Commentary: What does freedom mean?

Everyone wants to be free. America was born on the shared value of freedom that ran deep in the hearts of the first patriots and Founders. Most every nation in the world desires the freedom found between our shores. A grassroots rally cry has been sounded in recent months for a return to greater levels of freedom while rejecting current policies that would restrict freedom.

The Founders, and the philosophers that influenced them, had a very unique idea to build a nation where the people would be free. Thus, they set out to build a limited government by the people and for the people. A government that would not be the granter of freedom, but it’s most ardent protector for this government would be elected and held accountable by the people.

The Founding Fathers were very clear in their thoughts concerning the nature of such a free people. They encouraged, with great enthusiasm and urgency, that the education of the people always include instruction from the Christian Bible. Now, in these days there were no public schools. There was no Department of Education. There were only community schools usually tied into the local church that shared the one room school house facility. There were also home schooling and private tutoring depending on ones economic status.

The Founders view on this is evidenced by these quotations by James Madison:

“It is the mutual duty of all to practice Christian forbearance, love, and charity toward each other.”

“We have staked the whole future of American civilization, not upon the power of government, far from it. We’ve staked the future of all our political institutions upon our capacity…to sustain ourselves according to the Ten Commandments of God.”

The Founders saw it as instrumental to securing a free nation that the citizens of this nation govern themselves. The only way they could be free, is if they did not need a governing authority to make laws guarding their conduct. Thus they frequently wrote that people be instructed in Biblical morality and to make that and the law of nature (what they saw as the unwritten laws known in our conscious) our external guide to maintaining our liberty. In their opinion, if we behaved ourselves we would have little need of the government keeping us in order by excessive laws and punishments.

However, as good as this plan is it stopped short of the freedom that is available to people. The Founders way would ensure a great deal of freedom never before established on a national level to this magnitude. They took it as far as it could logically go at the level in which they were speaking about it.

It is true that self-governance prevents the national government from becoming necessarily restrictive thereby allowing an optimum level of freedom; however, there is still a greater freedom that one can experience. To clarify, a person that is governed by adhering to a moral law whether Biblically founded or otherwise is not yet free. Freedom is something that is birthed from a free nature rather than something that is achieved through moral education.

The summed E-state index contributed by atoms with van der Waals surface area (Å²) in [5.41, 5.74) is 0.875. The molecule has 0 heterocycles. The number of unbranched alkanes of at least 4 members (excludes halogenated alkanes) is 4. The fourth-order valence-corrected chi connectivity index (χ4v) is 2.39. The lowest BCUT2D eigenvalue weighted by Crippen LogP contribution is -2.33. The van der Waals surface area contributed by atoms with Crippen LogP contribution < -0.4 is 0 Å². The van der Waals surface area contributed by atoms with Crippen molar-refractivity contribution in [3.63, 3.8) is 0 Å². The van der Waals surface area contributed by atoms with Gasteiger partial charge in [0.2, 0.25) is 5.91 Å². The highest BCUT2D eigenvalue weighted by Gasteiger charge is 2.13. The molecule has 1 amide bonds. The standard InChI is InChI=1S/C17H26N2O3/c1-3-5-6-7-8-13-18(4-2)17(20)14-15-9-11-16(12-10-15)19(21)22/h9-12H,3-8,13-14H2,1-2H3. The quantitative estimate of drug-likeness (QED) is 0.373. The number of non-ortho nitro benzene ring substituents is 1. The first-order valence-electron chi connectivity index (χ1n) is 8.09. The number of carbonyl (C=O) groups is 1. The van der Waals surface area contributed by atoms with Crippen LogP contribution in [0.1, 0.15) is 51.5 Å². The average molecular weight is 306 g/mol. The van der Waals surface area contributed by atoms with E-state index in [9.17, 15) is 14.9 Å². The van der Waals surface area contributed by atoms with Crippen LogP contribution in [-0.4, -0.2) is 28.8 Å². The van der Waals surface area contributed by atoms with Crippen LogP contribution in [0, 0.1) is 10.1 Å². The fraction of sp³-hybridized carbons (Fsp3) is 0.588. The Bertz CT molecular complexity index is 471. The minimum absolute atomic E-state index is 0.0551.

A predominant view of God both by Christians and non-Christians is that we need (or think we need) the Bible and God’s laws in order to be good. Furthermore, that we need the threat of the judgment or displeasure of God to behave ourselves. Such a life is not a free life. That is not a relationship of a Father and His child, but one of a dictator and servant. So often parenting imitates the latter rather than the former reinforcing this view of the tyrant God that shows His love through a series of punishments.

The child who does what is right because he is in right relationship with his parents and cares about what they care about is far more free than the child who behaves rightly to avoid punishment or to earn their favor.

Freedom, then, is achieved when a person is aligned by choice and relational experience to the righteous nature of God. It’s that chosen tangible connection within that produces the freedom without. It is when the heart of God is reproduced in the willing heart of man that freedom explodes into every fabric of the person’s life. At this junction of our journey in life we experience freedom like never before. We realize who we are and that we have no need to struggle against who we are not. Our fleshly nature does not need to battle our new nature for the old has died and the new is alive and well. The closer we are to living from our true nature acquired through redemption the closer we are to living in freedom.

Most of us who have grown up in church have lived with the idea that this kind of freedom cannot be tasted until we die and go to heaven where we are finally free. While some may have never reached it on earth, it can be reached because we see Jesus modeling it for us on earth. Jesus always lived responding to His Father’s heart and not to any external pressures, circumstances, temptations, or distractions. Jesus said that He went to prepare a place for us in heaven. That is a place we have access to in our present life and not something reserved for the afterlife. When we live from above we will taste the freedom of which I speak, but if we live like we are earthbound and heaven hopeful we push into the future what is already at hand.